RE-REBUTTAL EVIDENCE ON BEHALF OF THE STATE
He identified only defendant on the day the police brought defendant and another person to Phillips' home.
Police Officer Burns
When he and Cozzi took defendant and Williamson to Phillips' home, Phillips identified defendant and did not identify Williamson.
(1) Defendant's contention as to insufficient identification must fail. Both Phillips and Mrs. Mayes had adequate opportunity to observe the robbers before and during the robbery, and their positive identifications of defendant both before and at the trial were essentially unshaken on cross-examination. Their identification of defendant by his physical features was bolstered by further identification of his clothing and of Phillips' gun which was traced to defendant.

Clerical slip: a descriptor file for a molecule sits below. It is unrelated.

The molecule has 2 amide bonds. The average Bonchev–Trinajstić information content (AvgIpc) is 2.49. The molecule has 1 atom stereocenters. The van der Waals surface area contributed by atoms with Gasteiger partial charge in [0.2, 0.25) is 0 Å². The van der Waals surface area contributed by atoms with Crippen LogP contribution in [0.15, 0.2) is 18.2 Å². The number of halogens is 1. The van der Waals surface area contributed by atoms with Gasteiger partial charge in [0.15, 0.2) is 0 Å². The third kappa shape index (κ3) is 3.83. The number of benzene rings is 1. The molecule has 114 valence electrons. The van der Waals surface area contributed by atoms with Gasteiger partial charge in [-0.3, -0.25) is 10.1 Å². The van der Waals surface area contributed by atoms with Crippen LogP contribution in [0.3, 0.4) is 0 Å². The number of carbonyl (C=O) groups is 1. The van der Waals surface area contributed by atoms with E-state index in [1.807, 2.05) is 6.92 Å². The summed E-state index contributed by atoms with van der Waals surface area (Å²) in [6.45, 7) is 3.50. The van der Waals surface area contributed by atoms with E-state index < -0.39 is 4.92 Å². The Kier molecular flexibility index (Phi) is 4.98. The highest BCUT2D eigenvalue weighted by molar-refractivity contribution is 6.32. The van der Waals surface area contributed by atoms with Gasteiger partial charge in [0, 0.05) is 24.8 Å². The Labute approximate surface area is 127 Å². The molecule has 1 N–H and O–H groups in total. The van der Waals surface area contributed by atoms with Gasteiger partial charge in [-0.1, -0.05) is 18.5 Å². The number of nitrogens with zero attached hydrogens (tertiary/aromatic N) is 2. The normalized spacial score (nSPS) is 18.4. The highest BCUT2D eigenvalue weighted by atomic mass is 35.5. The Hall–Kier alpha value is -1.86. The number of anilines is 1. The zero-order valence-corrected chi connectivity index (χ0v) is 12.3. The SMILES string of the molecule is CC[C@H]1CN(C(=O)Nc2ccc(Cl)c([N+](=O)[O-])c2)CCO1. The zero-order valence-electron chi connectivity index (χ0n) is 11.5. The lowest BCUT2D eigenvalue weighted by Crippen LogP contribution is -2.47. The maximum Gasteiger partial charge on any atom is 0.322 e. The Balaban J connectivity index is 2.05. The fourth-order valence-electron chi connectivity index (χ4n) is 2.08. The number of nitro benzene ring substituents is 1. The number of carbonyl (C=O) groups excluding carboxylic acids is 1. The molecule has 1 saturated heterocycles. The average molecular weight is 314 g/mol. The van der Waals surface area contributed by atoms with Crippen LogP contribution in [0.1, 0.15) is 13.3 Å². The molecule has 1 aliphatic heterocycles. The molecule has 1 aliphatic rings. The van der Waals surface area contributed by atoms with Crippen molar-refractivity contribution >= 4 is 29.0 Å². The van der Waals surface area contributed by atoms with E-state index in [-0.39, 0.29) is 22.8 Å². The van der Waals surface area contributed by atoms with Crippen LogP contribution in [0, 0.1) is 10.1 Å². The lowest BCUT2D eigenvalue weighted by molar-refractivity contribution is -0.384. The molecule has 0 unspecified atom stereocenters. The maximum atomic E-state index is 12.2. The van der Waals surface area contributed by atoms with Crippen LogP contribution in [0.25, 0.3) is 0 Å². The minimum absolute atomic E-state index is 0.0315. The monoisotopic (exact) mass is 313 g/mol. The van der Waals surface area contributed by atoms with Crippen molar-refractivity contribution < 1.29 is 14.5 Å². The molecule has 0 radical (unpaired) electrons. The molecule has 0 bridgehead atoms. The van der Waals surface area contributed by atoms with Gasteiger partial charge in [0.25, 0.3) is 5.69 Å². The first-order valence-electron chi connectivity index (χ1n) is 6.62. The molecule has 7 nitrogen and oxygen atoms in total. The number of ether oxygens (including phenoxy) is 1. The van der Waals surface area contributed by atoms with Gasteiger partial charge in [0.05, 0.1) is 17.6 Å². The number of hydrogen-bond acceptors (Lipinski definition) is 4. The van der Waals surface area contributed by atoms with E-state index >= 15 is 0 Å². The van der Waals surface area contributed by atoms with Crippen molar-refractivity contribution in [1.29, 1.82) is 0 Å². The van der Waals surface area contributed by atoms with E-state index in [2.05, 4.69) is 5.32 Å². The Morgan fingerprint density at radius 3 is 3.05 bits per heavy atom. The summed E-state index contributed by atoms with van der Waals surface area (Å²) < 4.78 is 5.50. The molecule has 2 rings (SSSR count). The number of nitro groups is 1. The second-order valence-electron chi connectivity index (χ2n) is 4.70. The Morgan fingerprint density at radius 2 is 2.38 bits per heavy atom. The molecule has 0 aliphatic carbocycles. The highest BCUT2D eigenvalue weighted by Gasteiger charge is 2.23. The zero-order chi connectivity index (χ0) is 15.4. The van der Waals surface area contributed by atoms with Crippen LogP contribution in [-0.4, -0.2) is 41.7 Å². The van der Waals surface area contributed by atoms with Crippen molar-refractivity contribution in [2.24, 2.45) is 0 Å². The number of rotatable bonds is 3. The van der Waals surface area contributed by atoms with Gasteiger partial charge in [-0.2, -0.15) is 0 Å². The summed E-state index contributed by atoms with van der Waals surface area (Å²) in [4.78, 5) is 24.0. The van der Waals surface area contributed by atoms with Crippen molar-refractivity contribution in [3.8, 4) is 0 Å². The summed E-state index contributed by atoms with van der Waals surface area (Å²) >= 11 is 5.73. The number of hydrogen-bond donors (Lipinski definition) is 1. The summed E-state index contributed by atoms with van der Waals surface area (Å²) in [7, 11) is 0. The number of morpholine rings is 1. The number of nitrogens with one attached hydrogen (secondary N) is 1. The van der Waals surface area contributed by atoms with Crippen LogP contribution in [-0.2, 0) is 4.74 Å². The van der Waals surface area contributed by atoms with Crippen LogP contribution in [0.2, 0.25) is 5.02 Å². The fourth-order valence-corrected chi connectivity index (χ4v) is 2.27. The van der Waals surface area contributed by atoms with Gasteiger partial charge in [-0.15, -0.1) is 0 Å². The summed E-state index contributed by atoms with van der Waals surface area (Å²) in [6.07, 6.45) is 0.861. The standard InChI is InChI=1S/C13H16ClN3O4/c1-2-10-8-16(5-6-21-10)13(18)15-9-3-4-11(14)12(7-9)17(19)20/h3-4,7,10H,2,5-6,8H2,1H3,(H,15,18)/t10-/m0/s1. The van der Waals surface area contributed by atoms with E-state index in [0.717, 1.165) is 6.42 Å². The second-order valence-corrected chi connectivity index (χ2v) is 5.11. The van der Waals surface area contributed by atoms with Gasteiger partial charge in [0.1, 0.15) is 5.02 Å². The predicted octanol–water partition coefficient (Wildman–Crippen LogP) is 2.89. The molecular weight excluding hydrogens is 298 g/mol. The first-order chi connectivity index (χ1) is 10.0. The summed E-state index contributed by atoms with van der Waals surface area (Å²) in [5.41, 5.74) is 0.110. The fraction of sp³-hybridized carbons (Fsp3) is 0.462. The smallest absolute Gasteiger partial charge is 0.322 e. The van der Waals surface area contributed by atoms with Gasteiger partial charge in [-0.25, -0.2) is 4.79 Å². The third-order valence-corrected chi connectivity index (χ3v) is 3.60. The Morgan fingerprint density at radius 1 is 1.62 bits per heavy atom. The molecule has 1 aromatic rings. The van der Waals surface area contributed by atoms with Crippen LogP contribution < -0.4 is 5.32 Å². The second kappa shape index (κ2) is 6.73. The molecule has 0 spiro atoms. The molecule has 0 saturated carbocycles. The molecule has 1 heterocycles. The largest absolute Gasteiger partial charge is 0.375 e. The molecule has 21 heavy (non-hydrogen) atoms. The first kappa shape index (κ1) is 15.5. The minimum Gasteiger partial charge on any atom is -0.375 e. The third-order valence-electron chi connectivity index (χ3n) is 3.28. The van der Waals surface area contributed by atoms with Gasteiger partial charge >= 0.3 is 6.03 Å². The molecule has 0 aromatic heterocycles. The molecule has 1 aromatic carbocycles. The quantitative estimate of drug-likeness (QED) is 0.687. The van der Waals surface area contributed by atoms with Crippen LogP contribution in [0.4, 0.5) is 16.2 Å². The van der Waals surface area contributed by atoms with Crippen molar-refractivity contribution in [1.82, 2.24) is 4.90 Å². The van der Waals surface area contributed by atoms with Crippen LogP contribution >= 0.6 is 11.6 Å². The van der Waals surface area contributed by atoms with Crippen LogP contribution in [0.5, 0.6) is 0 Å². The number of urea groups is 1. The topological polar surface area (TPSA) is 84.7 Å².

[2-6] Defendant points out that Mrs. Mayes' identification of the clothing was weak since there was a question as to its color, that defendant's identification by both witnesses was based on the black bandana which he denied owning, and that neither witness was able to describe specific features of defendant's face. The latter contention has no merit since it has been held that the credibility of identification evidence is not destroyed by failure to describe specifically any particular physical features of a robber. People v. McCall, 29 Ill.2d 292, 295, 194 N.E.2d 222; People v. Tunstall, 17 Ill.2d 160, 163, 161 N.E.2d 300. The other contentions are said to find support in People v. McGee, 21 Ill.2d 440, 444, 173 N.E.2d 434, in which a conviction was reversed because the identification evidence was considered unsatisfactory. The instant case is clearly distinguishable because both witnesses here had abundant opportunity under favorable conditions to observe the robbers, while the court in McGee noted that none of the identity witnesses there had more than a fleeting view of the offender in poor light. We are satisfied from the record that the identification of defendant in this case was based on much more than clothing. We are not unmindful of the alibi testimony of defendant's relatives and friends which, if believed, clearly shows defendant's innocence. However, it was for the jury in the trial for robbery and the court in the trial for attempted murder to evaluate all the testimony and determine the credibility of the various witnesses. People v. Donald, 29 Ill.2d 283, 286, 287, 194 N.E.2d 227; People v. Gray, 24 Ill.2d 229, 232, 181 N.E.2d 262; People v. Horodecki, 15 Ill.2d 130, 134, 135, 154 N.E.2d 67. We conclude that the evidence affords ample justification for findings that defendant was guilty of both charges beyond a reasonable doubt.